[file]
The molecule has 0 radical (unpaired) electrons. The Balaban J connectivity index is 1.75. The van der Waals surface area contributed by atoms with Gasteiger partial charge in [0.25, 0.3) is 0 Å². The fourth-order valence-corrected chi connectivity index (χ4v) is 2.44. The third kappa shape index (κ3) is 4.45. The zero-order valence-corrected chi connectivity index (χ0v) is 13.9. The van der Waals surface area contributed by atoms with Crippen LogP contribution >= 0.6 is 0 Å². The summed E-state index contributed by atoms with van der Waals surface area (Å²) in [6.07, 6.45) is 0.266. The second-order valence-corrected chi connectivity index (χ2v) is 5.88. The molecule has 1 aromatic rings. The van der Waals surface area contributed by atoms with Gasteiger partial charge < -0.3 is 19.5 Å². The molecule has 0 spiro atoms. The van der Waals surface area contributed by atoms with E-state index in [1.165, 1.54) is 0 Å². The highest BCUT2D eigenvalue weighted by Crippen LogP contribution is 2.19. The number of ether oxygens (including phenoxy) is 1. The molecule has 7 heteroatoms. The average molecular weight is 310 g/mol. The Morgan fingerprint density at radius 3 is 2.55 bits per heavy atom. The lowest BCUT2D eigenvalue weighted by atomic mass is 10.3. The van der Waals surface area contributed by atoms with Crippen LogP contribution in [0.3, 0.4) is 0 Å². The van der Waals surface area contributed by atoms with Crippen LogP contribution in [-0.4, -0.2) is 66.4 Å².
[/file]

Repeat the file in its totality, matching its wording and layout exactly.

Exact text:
The molecule has 0 radical (unpaired) electrons. The Balaban J connectivity index is 1.75. The van der Waals surface area contributed by atoms with Gasteiger partial charge in [0.25, 0.3) is 0 Å². The fourth-order valence-corrected chi connectivity index (χ4v) is 2.44. The third kappa shape index (κ3) is 4.45. The zero-order valence-corrected chi connectivity index (χ0v) is 13.9. The van der Waals surface area contributed by atoms with Crippen LogP contribution >= 0.6 is 0 Å². The summed E-state index contributed by atoms with van der Waals surface area (Å²) in [6.07, 6.45) is 0.266. The second-order valence-corrected chi connectivity index (χ2v) is 5.88. The molecule has 1 aromatic rings. The van der Waals surface area contributed by atoms with Gasteiger partial charge < -0.3 is 19.5 Å². The molecule has 0 spiro atoms. The van der Waals surface area contributed by atoms with E-state index in [1.165, 1.54) is 0 Å². The highest BCUT2D eigenvalue weighted by Crippen LogP contribution is 2.19. The number of ether oxygens (including phenoxy) is 1. The molecule has 7 heteroatoms. The average molecular weight is 310 g/mol. The Morgan fingerprint density at radius 3 is 2.55 bits per heavy atom. The lowest BCUT2D eigenvalue weighted by atomic mass is 10.3. The van der Waals surface area contributed by atoms with Crippen LogP contribution in [0.3, 0.4) is 0 Å². The van der Waals surface area contributed by atoms with Crippen LogP contribution in [-0.4, -0.2) is 66.4 Å².